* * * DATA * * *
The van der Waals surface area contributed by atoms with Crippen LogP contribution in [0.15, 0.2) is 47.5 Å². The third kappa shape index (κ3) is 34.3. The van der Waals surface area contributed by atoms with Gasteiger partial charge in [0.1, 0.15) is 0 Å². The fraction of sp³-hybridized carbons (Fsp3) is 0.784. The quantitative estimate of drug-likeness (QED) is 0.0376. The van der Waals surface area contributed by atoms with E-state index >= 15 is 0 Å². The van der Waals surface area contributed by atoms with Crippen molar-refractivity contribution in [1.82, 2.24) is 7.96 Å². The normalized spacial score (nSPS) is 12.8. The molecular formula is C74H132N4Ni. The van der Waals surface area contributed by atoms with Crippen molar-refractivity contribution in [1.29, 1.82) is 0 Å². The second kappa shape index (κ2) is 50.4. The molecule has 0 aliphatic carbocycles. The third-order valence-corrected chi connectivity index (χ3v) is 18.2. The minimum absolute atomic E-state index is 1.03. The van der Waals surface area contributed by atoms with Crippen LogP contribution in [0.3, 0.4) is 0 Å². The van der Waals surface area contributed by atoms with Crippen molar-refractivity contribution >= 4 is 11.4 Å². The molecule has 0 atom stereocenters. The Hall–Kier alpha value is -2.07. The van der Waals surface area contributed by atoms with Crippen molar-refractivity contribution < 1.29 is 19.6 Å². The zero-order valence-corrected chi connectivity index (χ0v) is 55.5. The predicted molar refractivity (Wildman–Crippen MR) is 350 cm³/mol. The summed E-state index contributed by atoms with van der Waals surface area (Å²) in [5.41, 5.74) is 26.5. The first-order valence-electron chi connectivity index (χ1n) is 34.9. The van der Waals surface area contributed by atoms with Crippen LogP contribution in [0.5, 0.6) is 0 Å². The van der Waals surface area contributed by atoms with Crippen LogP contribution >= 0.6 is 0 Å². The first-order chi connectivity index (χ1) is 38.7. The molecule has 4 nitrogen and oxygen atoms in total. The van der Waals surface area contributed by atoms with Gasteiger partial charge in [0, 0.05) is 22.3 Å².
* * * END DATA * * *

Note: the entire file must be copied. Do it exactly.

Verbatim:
The van der Waals surface area contributed by atoms with Crippen LogP contribution in [0.15, 0.2) is 47.5 Å². The third kappa shape index (κ3) is 34.3. The van der Waals surface area contributed by atoms with Gasteiger partial charge in [0.1, 0.15) is 0 Å². The fraction of sp³-hybridized carbons (Fsp3) is 0.784. The quantitative estimate of drug-likeness (QED) is 0.0376. The van der Waals surface area contributed by atoms with E-state index >= 15 is 0 Å². The van der Waals surface area contributed by atoms with Crippen molar-refractivity contribution in [1.82, 2.24) is 7.96 Å². The normalized spacial score (nSPS) is 12.8. The molecular formula is C74H132N4Ni. The van der Waals surface area contributed by atoms with Crippen molar-refractivity contribution in [1.29, 1.82) is 0 Å². The second kappa shape index (κ2) is 50.4. The molecule has 0 aliphatic carbocycles. The third-order valence-corrected chi connectivity index (χ3v) is 18.2. The minimum absolute atomic E-state index is 1.03. The van der Waals surface area contributed by atoms with Crippen LogP contribution in [0.3, 0.4) is 0 Å². The van der Waals surface area contributed by atoms with Crippen molar-refractivity contribution >= 4 is 11.4 Å². The molecule has 0 atom stereocenters. The Hall–Kier alpha value is -2.07. The van der Waals surface area contributed by atoms with Crippen molar-refractivity contribution < 1.29 is 19.6 Å². The zero-order valence-corrected chi connectivity index (χ0v) is 55.5. The predicted molar refractivity (Wildman–Crippen MR) is 350 cm³/mol. The summed E-state index contributed by atoms with van der Waals surface area (Å²) in [5.41, 5.74) is 26.5. The first-order valence-electron chi connectivity index (χ1n) is 34.9. The van der Waals surface area contributed by atoms with Crippen LogP contribution in [0.5, 0.6) is 0 Å². The van der Waals surface area contributed by atoms with Crippen LogP contribution >= 0.6 is 0 Å². The first-order chi connectivity index (χ1) is 38.7. The molecule has 4 nitrogen and oxygen atoms in total. The van der Waals surface area contributed by atoms with Gasteiger partial charge in [0, 0.05) is 22.3 Å².